It was impossible to miss what a great job Tesla have done. At the Channel Tunnel, at all the service stations where we found Ionity chargers, even at the Carrefour Supermarket in Sallanches (near Chamonix). They had it covered with far bigger numbers of chargers available. It’s not been free to charge a Tesla for a while now, but this is a manufacturer owned network, not reliant on third parties for charging. Ionity is the closest alternative, with shared ownership between VW, BMW, Ford, Hyundai and Daimler.
I also wouldn’t have needed lots of different apps if I’d driven a Tesla. Tesla’s online route planner made mincemeat of Notting Hill to Chamonix, telling me exactly how long to charge at the 5 recommended stops, along the 667 mile route, only 14 hours away including stops.
Our rented flat in Chamonix came with underground parking. It would have been perfect if they’d thought to add a charger for the 50 odd cars parked there. I wasn’t in a hurry to charge up when we arrived, but I was interested to find at least one reliable source for the 2 weeks we were planning to stay.
There weren’t too many options and they tended to be located in car parks. One nearby was at the Mont Blanc Hotel which had two charge points. I drove in there when we were next out and about. I was politely asked whether we were residents before being reassured that there was a perfectly, warm underground car park, perfect for my charging needs nearby.
My French is nowhere near perfect, but I think I’d understood the gist of my polite dismissal. I knew where the car park was located, so looked it up online. The information confirmed several spaces and 50% off the cost of parking. It was also free to charge the car. We had a quick scout later that evening. Sure enough, we found the two spaces on the lower level, only to find that they provided the French equivalent of a domestic plug.
More use for a vacuum cleaner
To charge the car would have taken at least 3-days, so no wonder the parking was heavily discounted.
In the end, it was Shell’s app that came to the rescue. I found 4 chargers on the edge of town, which turned out to be the car park for a small manufacturing company. Parking was free, and once I ignored the instructions to use my Shell card on the charger and reverted to the app, communication was made and we returned to a fully charged vehicle six hours later (see top image).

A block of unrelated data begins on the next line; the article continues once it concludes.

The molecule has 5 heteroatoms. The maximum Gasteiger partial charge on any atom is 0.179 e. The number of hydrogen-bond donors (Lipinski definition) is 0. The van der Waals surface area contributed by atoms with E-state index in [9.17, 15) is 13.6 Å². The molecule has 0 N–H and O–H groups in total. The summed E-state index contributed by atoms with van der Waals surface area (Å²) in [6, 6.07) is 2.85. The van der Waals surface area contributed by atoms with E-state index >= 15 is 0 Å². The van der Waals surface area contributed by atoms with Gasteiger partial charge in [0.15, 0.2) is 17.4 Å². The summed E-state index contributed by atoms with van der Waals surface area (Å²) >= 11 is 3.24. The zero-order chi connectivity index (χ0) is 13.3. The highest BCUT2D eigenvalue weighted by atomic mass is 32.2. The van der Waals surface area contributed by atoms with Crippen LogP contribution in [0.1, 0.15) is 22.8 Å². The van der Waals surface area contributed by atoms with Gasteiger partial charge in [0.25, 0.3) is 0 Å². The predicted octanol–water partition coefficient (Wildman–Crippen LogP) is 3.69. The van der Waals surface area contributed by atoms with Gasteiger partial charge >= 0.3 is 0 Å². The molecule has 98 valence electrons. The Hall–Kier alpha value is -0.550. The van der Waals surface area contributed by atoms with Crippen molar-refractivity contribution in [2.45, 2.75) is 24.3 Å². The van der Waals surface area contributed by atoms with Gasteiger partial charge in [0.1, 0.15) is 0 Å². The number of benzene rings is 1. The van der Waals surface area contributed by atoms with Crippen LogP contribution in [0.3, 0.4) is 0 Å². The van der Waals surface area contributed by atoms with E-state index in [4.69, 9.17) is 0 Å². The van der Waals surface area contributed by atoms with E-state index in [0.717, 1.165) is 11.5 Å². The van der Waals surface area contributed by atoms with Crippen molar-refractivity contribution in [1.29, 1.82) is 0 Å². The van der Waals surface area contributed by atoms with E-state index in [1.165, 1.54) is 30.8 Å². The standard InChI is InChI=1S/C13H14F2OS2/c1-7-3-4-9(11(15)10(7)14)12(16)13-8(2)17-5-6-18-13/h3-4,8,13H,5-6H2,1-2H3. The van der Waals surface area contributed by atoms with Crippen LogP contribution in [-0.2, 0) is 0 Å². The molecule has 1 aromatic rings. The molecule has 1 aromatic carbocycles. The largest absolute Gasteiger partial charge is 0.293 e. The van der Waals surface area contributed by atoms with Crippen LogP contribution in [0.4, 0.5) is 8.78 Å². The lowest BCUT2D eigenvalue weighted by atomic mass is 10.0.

Never quite sure
That neatly sums up the problem and the feeling of having to negotiate your way. I was never quite sure what would happen? The Ionity chargers were excellent, but they’re not everywhere. In Northern France there is currently a noticeable gap. Going south, we found a single charge point from TotalEnergies, which was free. Ironically, it was located next to half a dozen Teslas. On the way home, on the A1, north of Paris, I had to use my Chargemap card for the one charge we ended up paying for. The card comes with guarantees that it can be used at a large variety of charge stations, so I invested my €15 before I left the UK. Bizarrely, credit cards are not always an acceptable payment method.
While this UK government should be commended for setting such an aggressive timetable for the banning of new petrol and diesel cars from 2030, I wonder whether they’ve taken the view that they won’t be around to sort out the mess? New hybrids can currently be purchased until 2035 and whose to say that this won’t be extended further, when it’s clear that there is insufficient charging capacity and no EU scheme available.
I really like my EV experience, but I have zero loyalty to Hyundai or Onto. It’s all about the network. I think I know what I’m going to do.